Savva Hadji-Savva is commercial director of Grass Roots Meetings & Events. Savva oversees the procurement and management of all suppliers; building strong and meaningful relationships with brands, independent venues and owners. In addition, he retains Executive Board Sponsor responsibility for a number of Grass Roots' global banking clients, focused on delivering service, solutions and knowledge to support their M&E policies.
Why commission is critical to the industry
Commission payments have recently come under scrutiny, with two major hotel groups announcing that they are reducing their commission payments to agents in America and Canada from 10% to 7%. This has caused concern within the industry that this may be the start of something much more widespread and that hotels could follow the airlines lead, where commission payments have all but disappeared over recent years.
Meetings and events agencies largely emerged as a force in the early 1990s, but the commission model that funded the agencies growth can be traced back to Thomas Cook who, in 1845, organised transport and accommodation for 540 members of his temperance movement whilst charging a commission for his services. Hotels, like any other business, have long understood that there are costs for third parties in delivering firm bookings and so have paid a standard commission in return. Unlike most other sales channels to market - such as hotel sales teams, marketing, and advertising - agents are only paid on delivering confirmed business and so the agents have traditionally represented a very low risk way for hotels to grow their sales.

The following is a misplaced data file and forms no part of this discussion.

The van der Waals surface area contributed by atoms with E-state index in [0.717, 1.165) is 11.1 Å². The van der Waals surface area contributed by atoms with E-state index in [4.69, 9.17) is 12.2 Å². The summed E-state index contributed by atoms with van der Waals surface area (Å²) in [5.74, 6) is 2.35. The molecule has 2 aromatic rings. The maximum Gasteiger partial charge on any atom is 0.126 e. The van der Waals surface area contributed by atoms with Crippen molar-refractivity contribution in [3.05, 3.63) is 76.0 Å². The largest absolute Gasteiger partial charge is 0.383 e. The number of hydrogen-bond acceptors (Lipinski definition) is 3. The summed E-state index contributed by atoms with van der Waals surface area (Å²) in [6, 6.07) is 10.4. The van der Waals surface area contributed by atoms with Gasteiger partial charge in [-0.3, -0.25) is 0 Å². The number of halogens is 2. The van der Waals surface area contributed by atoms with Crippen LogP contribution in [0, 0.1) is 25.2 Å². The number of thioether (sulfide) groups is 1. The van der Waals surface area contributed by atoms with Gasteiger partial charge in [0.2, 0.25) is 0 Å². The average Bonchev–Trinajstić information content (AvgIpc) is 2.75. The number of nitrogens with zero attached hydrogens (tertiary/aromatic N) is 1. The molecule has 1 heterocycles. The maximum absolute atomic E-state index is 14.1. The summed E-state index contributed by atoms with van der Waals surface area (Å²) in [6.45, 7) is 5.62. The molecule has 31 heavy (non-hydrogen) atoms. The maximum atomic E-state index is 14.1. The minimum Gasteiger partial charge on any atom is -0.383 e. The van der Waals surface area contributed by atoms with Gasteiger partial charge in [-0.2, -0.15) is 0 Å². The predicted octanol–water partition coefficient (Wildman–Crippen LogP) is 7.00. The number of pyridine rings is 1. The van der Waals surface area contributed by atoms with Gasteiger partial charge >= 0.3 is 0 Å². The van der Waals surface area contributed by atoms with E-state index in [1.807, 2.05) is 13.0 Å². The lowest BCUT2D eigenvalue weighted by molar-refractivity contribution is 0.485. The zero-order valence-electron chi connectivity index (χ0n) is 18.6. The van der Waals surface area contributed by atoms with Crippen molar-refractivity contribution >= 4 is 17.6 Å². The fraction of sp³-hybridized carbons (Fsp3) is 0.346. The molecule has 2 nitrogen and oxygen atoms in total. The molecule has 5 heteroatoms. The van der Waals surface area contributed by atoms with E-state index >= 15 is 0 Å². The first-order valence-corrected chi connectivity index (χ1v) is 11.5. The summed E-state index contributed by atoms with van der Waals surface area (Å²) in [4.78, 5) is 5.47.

Any reduction in commission payments clearly represents a threat to agents, as margins are already tight and paid only on confirmed business, rather than for the work done. Arguably though it is clients who will suffer most financially. Approximately 70% of the meetings business placed in UK hotels is generated through agents, with the vast majority of companies preferring to use an outsourced specialist rather than tie up valuable in-house resources with meeting planning and venue sourcing. These companies are fully aware that a small percentage of their spend is used to pay the agent for their service but prefer this method of payment, rather than the alternative which is to pay a direct cost to the agent.
Whilst companies with significant meetings spend (£2 million+) now often reward their agent through a management fee - which involves calculating the agents costs and an agreed profit margin for delivering their services - this management fee is paid out of the commission generated from the company's bookings. Arguably the term management fee is misleading then, and this form of recompense is closer to a type of commission share based on the company generating significant volumes of business and in turn commission, which bring about economies of scale for the agent. The key point though is that the agent is still paid through the the commission generated, rather than by the client.
The truth is that the current commission model has worked well for both agents and crucially their clients, for many years. Procurement - who now manage many companies meetings policies - remain in favour of the commission model and have showed no desire to move to net rates. The hotel bookings industry has been built around commission and whilst I think it seems unlikely therefore that commission will disappear, it is vital that hotels understand that any small financial gains they make through reducing commission will negatively impact on the many thousands of companies that use hotel booking agents, every bit as much as the agents themselves.